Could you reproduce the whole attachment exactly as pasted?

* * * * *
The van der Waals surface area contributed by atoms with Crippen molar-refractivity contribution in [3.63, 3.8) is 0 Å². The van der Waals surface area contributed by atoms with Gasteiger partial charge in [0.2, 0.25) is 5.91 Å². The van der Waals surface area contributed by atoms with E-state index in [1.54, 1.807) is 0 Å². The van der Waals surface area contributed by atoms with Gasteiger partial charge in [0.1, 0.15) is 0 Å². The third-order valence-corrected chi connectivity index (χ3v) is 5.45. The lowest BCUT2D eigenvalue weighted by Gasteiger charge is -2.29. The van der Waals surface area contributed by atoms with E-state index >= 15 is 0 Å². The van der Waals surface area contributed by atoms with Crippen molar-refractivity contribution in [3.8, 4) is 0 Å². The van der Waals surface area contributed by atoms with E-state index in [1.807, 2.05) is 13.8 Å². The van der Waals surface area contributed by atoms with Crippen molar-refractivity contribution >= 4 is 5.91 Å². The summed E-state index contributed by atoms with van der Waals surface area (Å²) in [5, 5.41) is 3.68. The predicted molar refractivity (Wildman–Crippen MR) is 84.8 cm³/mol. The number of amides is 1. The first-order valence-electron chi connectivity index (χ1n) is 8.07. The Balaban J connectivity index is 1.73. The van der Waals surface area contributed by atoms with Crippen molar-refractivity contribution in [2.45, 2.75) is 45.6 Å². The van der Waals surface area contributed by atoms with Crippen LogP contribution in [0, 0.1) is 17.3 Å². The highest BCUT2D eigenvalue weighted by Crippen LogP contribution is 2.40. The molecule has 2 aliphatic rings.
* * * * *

The van der Waals surface area contributed by atoms with Crippen molar-refractivity contribution in [3.63, 3.8) is 0 Å². The van der Waals surface area contributed by atoms with Gasteiger partial charge in [0.2, 0.25) is 5.91 Å². The van der Waals surface area contributed by atoms with E-state index in [1.54, 1.807) is 0 Å². The van der Waals surface area contributed by atoms with Gasteiger partial charge in [0.1, 0.15) is 0 Å². The third-order valence-corrected chi connectivity index (χ3v) is 5.45. The lowest BCUT2D eigenvalue weighted by Gasteiger charge is -2.29. The van der Waals surface area contributed by atoms with E-state index >= 15 is 0 Å². The van der Waals surface area contributed by atoms with Crippen molar-refractivity contribution in [3.8, 4) is 0 Å². The van der Waals surface area contributed by atoms with E-state index in [1.807, 2.05) is 13.8 Å². The van der Waals surface area contributed by atoms with Crippen molar-refractivity contribution >= 4 is 5.91 Å². The summed E-state index contributed by atoms with van der Waals surface area (Å²) in [5, 5.41) is 3.68. The predicted molar refractivity (Wildman–Crippen MR) is 84.8 cm³/mol. The number of amides is 1. The first-order valence-electron chi connectivity index (χ1n) is 8.07. The Balaban J connectivity index is 1.73. The van der Waals surface area contributed by atoms with Crippen molar-refractivity contribution in [2.45, 2.75) is 45.6 Å². The van der Waals surface area contributed by atoms with Crippen LogP contribution in [0, 0.1) is 17.3 Å². The highest BCUT2D eigenvalue weighted by Crippen LogP contribution is 2.40. The molecule has 2 aliphatic rings.